Low levels of satisfaction with how democracy is working

In nearly all countries surveyed, approximately one in two people are dissatisfied with the way democracy is working in their country. And more people think the way democracy works has worsened over the last five years than that it has got better.

This ranges from 73% of people in France saying the way democracy works has got worse, to 37% in Croatia. Sweden is the only country in this research where a majority are satisfied with the way democracy is working (58%), but 43% say it is getting worse.

Higher political efficacy at local levels than more remote levels of governance

The public across all seven countries are more likely to say they have influence on decision making in their local communities/city, and the perceived level of influence on decision making decreases for regional/state levels, country and is lowest at the supranational level.

A similar pattern is seen around satisfaction with how democracy works. In the US, UK, France, Italy and Poland, the public are most satisfied with how democracy works in their community/city and least satisfied with how democracy works at the supranational level – as low as 18% in the US, and 17% France, while in Poland a third (34%) are satisfied with how democracy works at the national level. Croatia is an exception, where a quarter (26%) are satisfied with how democracy works in the EU, and only one in five are satisfied with democracy at local, regional or country levels.

The system is rigged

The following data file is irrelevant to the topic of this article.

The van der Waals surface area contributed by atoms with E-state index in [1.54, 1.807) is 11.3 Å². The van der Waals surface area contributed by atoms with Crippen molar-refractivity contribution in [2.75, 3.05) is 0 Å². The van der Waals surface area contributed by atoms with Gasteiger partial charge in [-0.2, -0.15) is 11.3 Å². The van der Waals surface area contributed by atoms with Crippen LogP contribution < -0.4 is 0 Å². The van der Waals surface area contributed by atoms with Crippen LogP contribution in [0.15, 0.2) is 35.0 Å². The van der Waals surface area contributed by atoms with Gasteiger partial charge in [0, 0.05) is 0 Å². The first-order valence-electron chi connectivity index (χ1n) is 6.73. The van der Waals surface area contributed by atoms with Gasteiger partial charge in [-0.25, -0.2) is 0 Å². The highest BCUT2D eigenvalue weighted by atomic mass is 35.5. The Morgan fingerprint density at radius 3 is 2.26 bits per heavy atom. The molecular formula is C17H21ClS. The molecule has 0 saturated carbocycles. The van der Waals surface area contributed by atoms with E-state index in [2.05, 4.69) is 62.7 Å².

In almost all countries people are more likely to say the economy is rigged for the rich and powerful than say it works for the benefit of everyone. More than two-thirds in Italy (72%), UK (71%), France (69%), the US (67%) and Croatia (66%) say the economy works for the rich and powerful.

This is echoed in people thinking those that run their country are more focused on the interested of the rich and powerful. Majorities in five countries (UK, Croatia, US, France and Italy) say the people that run their country put the needs of the rich and powerful first.

In all seven countries polled, large numbers say radical change is needed to improve the current political system in the country, from 44% in Sweden, to as high as 69% in Croatia.

Strong support for democratic principles despite desire for radical change

Despite desire for radical change, we find strong support for institutions and approaches to politics that support democratic values. In all countries, more people than not say they can influence things by voting in elections. And more people say it would be too risky to give the Prime Minister/President more power to deal directly with many of the country’s problems than say it would be more effective if the Prime Minister/President didn’t have to worry as much about votes in the legislature, from 42% in each of Italy and Poland supporting more diffusion of power to 64% in France.


About this study

This survey was conducted September 21 to 30, 2023 using KnowledgePanel, Ipsos’ probability-based panels in Croatia, France, Italy, Poland, Sweden, the UK and the US.

The author(s)
  • Alex Bogdan Public Affairs